Finding a Place with Mike Byrnes of Argus Brewery

PULLMAN, CHICAGO

Finding a Place: Exploring Lagers with Mike Byrnes of Pullman's Argus Brewery

INTERVIEWED JUNE 17, 2017 by Kevin Sterne
AT ARGUS BREWERY, PULLMAN, CHICAGO, IL

Recently I was invited down to Argus Brewery in Chicago’s Pullman neighborhood. Opened in 2009, the brewing facility sits in a historic brick building that previously housed the Schlitz Brewing Company horse team and carriages. They’ve played off this history more than most Chicago breweries, opting for traditional beers over the flashy trend-setters that have permeated their North Side contemporaries. Lagers, pilsners and a straight-forward IPA round the bulk of their production.

In my quest to try beers outside of my pale ale/Saison comfort zone, I was excited to learn
what Argus was all about. Their head of Quality Control, Mike Byrnes, was kind enough to imbibe, chat and give a tour of the facility. We discussed how Argus’s lager-based M-O works in Chicago’s hop-obsessed market, as well as the undervalued role of quality control in creating the best beer possible.

We met on an overcast Friday afternoon in August and he greeted me outside with a fresh
beer—as warm a welcome as any, after an hour-long drive from Logan Square, and a perfect
introduction to Argus Brewery.

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So how would you describe Chicago’s beer market and how Argus fits into it.

Hazy IPAs and sour beers—although I love the former of the two—are taking over right now, they’re the hot-ticket item at the moment. Especially these New England styles. Mikerphone obviously, and I just had Hailstorm’s Cumulus. It was fucking delicious. I mean, I love drinking them, but the market’s just saturated as all hell. And people are doing it really well in this area. You got Floyds and Pipeworks and Mikerphone and Revolution, just to name a few. So, we’re trying to separate ourselves. We want to be known for something else.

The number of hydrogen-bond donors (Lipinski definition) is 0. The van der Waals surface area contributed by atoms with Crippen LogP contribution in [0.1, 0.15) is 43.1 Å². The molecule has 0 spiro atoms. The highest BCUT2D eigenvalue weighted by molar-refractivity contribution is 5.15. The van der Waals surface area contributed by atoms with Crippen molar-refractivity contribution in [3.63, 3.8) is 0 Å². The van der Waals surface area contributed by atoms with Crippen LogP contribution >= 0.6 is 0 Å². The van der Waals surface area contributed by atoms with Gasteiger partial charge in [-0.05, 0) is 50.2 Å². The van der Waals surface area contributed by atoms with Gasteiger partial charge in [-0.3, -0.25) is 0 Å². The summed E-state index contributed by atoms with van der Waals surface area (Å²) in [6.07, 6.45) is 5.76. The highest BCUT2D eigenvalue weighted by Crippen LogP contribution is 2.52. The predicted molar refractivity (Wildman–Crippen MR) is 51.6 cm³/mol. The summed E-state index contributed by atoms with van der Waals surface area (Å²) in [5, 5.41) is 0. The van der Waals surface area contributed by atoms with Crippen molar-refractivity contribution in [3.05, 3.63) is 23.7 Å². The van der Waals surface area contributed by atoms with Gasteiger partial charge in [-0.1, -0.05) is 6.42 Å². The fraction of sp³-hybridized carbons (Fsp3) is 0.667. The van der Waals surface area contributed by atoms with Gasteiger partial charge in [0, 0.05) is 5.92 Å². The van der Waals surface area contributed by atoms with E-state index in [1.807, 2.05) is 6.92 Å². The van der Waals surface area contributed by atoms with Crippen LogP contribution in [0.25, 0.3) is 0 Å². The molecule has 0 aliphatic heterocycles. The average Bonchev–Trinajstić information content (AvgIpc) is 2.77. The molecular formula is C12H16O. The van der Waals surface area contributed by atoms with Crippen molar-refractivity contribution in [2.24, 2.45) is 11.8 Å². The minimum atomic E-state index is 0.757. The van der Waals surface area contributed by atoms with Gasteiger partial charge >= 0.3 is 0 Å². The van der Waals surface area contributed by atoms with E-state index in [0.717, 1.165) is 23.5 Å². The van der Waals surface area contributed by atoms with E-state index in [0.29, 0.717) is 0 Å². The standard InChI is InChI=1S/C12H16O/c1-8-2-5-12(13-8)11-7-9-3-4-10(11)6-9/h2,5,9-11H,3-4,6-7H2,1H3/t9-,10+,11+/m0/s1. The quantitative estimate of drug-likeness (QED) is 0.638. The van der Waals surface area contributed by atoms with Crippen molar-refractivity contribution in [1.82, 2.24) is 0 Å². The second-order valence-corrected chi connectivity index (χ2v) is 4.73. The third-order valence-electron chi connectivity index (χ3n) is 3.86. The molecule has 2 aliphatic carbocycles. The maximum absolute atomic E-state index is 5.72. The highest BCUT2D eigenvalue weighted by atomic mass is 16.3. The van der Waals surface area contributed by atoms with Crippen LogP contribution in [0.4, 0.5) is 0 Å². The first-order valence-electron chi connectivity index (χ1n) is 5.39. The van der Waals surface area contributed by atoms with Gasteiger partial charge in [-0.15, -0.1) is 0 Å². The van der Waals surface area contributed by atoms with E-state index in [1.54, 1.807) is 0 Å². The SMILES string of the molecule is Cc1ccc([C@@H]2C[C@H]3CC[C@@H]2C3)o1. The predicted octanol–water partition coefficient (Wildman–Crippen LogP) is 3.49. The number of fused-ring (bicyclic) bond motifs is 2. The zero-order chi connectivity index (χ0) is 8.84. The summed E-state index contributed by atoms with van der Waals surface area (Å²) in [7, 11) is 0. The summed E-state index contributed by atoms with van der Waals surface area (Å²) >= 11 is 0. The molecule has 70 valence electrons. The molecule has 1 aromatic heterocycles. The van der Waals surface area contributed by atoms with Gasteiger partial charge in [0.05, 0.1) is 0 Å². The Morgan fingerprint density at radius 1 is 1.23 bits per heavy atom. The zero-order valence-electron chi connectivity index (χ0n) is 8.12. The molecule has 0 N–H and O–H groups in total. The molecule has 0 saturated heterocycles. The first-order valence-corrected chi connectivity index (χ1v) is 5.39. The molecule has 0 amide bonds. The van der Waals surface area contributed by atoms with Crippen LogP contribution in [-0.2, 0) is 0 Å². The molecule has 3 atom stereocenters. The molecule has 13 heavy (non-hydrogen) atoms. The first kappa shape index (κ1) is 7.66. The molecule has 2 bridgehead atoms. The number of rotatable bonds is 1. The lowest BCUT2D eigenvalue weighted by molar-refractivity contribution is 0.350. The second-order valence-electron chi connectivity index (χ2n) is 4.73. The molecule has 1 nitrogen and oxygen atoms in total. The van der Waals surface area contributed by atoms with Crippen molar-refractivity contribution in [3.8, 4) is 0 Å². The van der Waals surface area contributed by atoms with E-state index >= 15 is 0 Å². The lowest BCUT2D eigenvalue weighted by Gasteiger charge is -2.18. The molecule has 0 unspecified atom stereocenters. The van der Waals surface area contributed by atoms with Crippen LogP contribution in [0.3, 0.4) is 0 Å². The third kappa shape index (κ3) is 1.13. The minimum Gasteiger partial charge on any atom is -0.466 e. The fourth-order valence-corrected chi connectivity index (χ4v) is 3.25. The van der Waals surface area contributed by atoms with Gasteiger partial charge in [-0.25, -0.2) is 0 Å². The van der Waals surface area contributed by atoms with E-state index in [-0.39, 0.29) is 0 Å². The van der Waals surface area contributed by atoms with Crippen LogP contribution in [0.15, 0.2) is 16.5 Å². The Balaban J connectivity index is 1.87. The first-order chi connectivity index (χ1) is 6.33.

Our Holsteiner Lager won a bronze medal at World Beer Cup last year and our pilsner is just a damn, fine, easy drinking, working man’s beer. I think we’re more-so focused on these easy drinking beers right now.

What breweries in the city do you think are doing good pilsners right now.

Baderbrau, for sure.

I love their Lawnmower Lager.

Totally, I could drink that all day. It’s their IPL.

Me personally, as a beer drinker, I’ve tried so many IPAs, I’m looking for other styles. I’ve gotten a little IPA’d out.

I’m just alcohol’d out. I can’t take the fucking 9% triple IPAs anymore. Or I’ll drink one of
them, preferably 12ozs and I can only have one. Especially not a whole bomber, I’ll end up
trashed. Speaking of which, would you like to try a 12% Barleywine?

Not at the moment.

It’s a small batch homebrew.

Alright, alright – bring it on.

[Mike pulls this small tank, something akin to a diver’s oxygen tank from a cooler and pours me this beautiful, roasted almond looking beer with thick lacing running down the glass. I swirl it around. It smells sweet, like graham crackers and sugared nuts. The taste is of a huge, monster of a beer. This thing is a complete meal. Fully bodied with spoonfuls of drizzling honeycomb. The alcohol is masked well for it being 12%, but the other ingredients are working overtime to achieve this. Especially the sugars.]

The hops don’t play as much of a roll in this one. Basically, if you take a triple IPA and age it for a while, it turns into a barleywine. The hops fade and all that residual sugar left over that was balancing the hops, leaves a high gravity sweet beer—AKA a barleywine.